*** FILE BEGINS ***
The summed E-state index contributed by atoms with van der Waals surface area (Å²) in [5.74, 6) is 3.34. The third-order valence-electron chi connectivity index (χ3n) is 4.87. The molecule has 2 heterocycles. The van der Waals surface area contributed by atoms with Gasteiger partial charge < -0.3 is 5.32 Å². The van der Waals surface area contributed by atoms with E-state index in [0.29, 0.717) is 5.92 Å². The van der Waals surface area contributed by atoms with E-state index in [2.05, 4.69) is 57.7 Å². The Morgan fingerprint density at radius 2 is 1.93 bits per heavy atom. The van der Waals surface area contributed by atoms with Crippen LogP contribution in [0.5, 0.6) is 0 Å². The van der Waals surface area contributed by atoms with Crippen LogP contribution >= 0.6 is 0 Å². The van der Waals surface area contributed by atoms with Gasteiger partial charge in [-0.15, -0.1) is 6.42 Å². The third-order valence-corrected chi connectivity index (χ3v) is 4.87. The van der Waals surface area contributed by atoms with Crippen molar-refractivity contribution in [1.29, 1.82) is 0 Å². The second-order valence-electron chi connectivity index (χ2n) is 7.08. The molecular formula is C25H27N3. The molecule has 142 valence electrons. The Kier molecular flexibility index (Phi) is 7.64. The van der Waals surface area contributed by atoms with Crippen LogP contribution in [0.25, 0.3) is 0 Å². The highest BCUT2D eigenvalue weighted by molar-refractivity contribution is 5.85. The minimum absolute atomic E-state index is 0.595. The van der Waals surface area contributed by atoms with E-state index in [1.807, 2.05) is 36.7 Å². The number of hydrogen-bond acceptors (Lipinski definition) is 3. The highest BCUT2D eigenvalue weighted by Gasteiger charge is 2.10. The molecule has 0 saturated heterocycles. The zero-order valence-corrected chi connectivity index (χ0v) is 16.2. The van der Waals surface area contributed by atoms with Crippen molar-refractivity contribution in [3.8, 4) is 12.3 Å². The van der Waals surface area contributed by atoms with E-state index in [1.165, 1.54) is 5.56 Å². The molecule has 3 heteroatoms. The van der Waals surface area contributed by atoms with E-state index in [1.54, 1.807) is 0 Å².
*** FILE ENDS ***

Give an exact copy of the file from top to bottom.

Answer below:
The summed E-state index contributed by atoms with van der Waals surface area (Å²) in [5.74, 6) is 3.34. The third-order valence-electron chi connectivity index (χ3n) is 4.87. The molecule has 2 heterocycles. The van der Waals surface area contributed by atoms with Gasteiger partial charge < -0.3 is 5.32 Å². The van der Waals surface area contributed by atoms with E-state index in [0.29, 0.717) is 5.92 Å². The van der Waals surface area contributed by atoms with E-state index in [2.05, 4.69) is 57.7 Å². The Morgan fingerprint density at radius 2 is 1.93 bits per heavy atom. The van der Waals surface area contributed by atoms with Crippen LogP contribution in [0.5, 0.6) is 0 Å². The van der Waals surface area contributed by atoms with Crippen LogP contribution >= 0.6 is 0 Å². The van der Waals surface area contributed by atoms with Gasteiger partial charge in [-0.15, -0.1) is 6.42 Å². The third-order valence-corrected chi connectivity index (χ3v) is 4.87. The van der Waals surface area contributed by atoms with Crippen molar-refractivity contribution in [1.29, 1.82) is 0 Å². The second-order valence-electron chi connectivity index (χ2n) is 7.08. The molecular formula is C25H27N3. The molecule has 142 valence electrons. The Kier molecular flexibility index (Phi) is 7.64. The van der Waals surface area contributed by atoms with Crippen LogP contribution in [0.25, 0.3) is 0 Å². The highest BCUT2D eigenvalue weighted by molar-refractivity contribution is 5.85. The minimum absolute atomic E-state index is 0.595. The van der Waals surface area contributed by atoms with E-state index in [1.807, 2.05) is 36.7 Å². The number of hydrogen-bond acceptors (Lipinski definition) is 3. The highest BCUT2D eigenvalue weighted by Gasteiger charge is 2.10. The molecule has 0 saturated heterocycles. The zero-order valence-corrected chi connectivity index (χ0v) is 16.2. The van der Waals surface area contributed by atoms with Crippen molar-refractivity contribution in [3.8, 4) is 12.3 Å². The van der Waals surface area contributed by atoms with E-state index in [1.165, 1.54) is 5.56 Å². The molecule has 3 heteroatoms. The van der Waals surface area contributed by atoms with E-state index in [1.54, 1.807) is 0 Å².